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Infant Growth Chart Guidelines

Learn how to interpret infant growth chart guidelines from pediatrician Dyan Hes, M.D. in this Howcast video about newborn and baby development.

Transcript

Parents are always fixated on growth curves. Parents are often texting their grandparents while I'm talking to tell them what the baby's percentiles are. The baby's 90th percentile for height and 80th percentile for weight and 70th percentile for head circumference. But what does all that mean?

People often think that a big baby is a great, healthy baby and a small baby is a scrawny, skinny baby, and it's not healthy, and that is not true by any means. We want to make sure that the baby is growing along his or her growth curve. So you want to make sure that the baby is consistently on or around the percentiles.

So if you're baby was born at the 5th percentile for weight, I want to make sure that when your baby comes back the next visit, they're around the 5th percentile for weight the next time. I won't be upset if the baby went up or the baby went down a little bit, but I want the baby to keep on growing.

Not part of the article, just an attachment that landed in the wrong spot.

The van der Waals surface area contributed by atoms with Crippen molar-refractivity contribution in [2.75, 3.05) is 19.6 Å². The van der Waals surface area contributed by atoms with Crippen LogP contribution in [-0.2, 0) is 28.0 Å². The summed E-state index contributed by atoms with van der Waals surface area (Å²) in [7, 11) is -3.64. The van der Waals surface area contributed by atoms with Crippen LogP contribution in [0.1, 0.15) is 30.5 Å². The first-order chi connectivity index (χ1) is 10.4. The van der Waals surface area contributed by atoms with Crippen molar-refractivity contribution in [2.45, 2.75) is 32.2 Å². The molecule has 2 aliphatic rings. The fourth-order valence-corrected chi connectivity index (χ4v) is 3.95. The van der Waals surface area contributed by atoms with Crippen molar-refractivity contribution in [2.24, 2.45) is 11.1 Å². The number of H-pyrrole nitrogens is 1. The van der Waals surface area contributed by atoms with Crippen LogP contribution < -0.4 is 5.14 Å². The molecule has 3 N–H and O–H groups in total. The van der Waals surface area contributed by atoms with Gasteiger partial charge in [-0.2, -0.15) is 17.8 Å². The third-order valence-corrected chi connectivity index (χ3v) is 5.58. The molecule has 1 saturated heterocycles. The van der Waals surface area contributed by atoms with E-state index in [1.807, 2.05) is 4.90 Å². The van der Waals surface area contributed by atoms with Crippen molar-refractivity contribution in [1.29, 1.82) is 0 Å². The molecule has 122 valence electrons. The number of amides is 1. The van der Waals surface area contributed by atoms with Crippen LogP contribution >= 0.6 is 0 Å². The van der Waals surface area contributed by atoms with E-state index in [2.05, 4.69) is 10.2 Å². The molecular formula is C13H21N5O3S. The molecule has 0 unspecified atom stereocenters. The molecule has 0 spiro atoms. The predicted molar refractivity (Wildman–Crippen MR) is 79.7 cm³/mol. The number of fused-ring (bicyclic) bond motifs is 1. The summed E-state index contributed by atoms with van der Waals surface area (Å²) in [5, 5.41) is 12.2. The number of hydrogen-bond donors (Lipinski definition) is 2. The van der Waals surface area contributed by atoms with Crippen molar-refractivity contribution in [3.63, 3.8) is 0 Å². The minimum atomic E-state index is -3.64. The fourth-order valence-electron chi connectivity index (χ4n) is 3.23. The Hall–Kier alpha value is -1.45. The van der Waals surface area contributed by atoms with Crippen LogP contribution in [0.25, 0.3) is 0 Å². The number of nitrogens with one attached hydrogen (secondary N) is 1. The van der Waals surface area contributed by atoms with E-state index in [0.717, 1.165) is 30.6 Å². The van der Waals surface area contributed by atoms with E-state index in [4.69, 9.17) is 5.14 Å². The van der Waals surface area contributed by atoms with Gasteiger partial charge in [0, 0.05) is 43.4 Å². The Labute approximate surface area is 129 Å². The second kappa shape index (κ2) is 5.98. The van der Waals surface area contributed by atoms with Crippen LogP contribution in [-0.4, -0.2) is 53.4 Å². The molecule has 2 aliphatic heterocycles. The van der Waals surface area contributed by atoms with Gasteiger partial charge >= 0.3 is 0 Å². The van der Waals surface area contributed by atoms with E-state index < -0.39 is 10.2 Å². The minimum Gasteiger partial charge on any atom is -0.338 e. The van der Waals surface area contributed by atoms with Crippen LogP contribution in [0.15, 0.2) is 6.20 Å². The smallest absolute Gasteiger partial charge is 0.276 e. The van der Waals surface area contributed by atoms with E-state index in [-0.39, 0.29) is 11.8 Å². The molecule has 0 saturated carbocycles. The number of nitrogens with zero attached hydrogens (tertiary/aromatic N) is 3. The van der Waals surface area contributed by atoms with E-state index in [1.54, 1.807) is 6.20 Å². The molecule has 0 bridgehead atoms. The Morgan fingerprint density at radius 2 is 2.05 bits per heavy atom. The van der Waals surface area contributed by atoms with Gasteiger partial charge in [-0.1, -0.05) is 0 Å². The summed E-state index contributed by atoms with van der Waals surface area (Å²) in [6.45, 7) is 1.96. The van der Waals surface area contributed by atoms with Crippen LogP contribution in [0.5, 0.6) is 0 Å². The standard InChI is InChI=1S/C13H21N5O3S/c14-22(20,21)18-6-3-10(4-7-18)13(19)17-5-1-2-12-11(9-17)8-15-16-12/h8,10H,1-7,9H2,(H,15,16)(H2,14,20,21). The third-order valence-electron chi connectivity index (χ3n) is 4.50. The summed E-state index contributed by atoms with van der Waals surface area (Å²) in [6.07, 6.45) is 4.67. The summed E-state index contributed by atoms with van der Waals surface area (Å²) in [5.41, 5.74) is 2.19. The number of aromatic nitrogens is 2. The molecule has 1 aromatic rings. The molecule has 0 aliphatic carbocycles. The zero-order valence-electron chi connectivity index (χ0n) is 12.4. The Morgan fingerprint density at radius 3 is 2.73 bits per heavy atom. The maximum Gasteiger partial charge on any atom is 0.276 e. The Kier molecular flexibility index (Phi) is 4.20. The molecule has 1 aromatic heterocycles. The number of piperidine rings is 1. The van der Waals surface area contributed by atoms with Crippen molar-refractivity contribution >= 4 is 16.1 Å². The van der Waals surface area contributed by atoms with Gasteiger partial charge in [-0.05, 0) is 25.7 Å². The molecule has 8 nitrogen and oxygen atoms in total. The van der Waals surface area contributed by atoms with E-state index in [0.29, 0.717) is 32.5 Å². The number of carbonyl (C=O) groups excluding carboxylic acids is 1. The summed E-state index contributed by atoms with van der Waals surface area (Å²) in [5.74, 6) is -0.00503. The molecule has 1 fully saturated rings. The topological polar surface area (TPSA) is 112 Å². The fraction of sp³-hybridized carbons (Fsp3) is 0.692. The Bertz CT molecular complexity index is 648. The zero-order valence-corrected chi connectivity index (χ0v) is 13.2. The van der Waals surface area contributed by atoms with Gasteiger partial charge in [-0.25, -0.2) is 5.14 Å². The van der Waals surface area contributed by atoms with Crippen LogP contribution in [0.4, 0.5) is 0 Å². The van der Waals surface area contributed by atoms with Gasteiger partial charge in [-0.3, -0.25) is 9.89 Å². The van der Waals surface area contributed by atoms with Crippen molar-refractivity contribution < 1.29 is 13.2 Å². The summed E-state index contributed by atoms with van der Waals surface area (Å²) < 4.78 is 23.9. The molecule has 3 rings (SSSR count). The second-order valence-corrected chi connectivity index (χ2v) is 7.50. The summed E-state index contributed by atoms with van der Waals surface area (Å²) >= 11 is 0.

We cannot predict the adult height and weight from the baby's birth weights. Babies grow all at different rates and at different times. The most important thing is that your baby is thriving. We need to know that the head is growing and following the head circumference curve. We want to make sure that the baby's height is consistent and that the baby's weight is consistent.

The CDC has printed out curves that doctor's use to plot the child until 2 years of age. After 2 years of age, they go onto a new curve for children between the ages of 2 and 18 years. Your child will have a growth curve plotted at every visit throughout their medical visits until age 18. You can also talk with your doctor about BMI, body mass index, which is plotted when the child is school age, after age 2, to see how your child is growing and is the right weight for the child's height.

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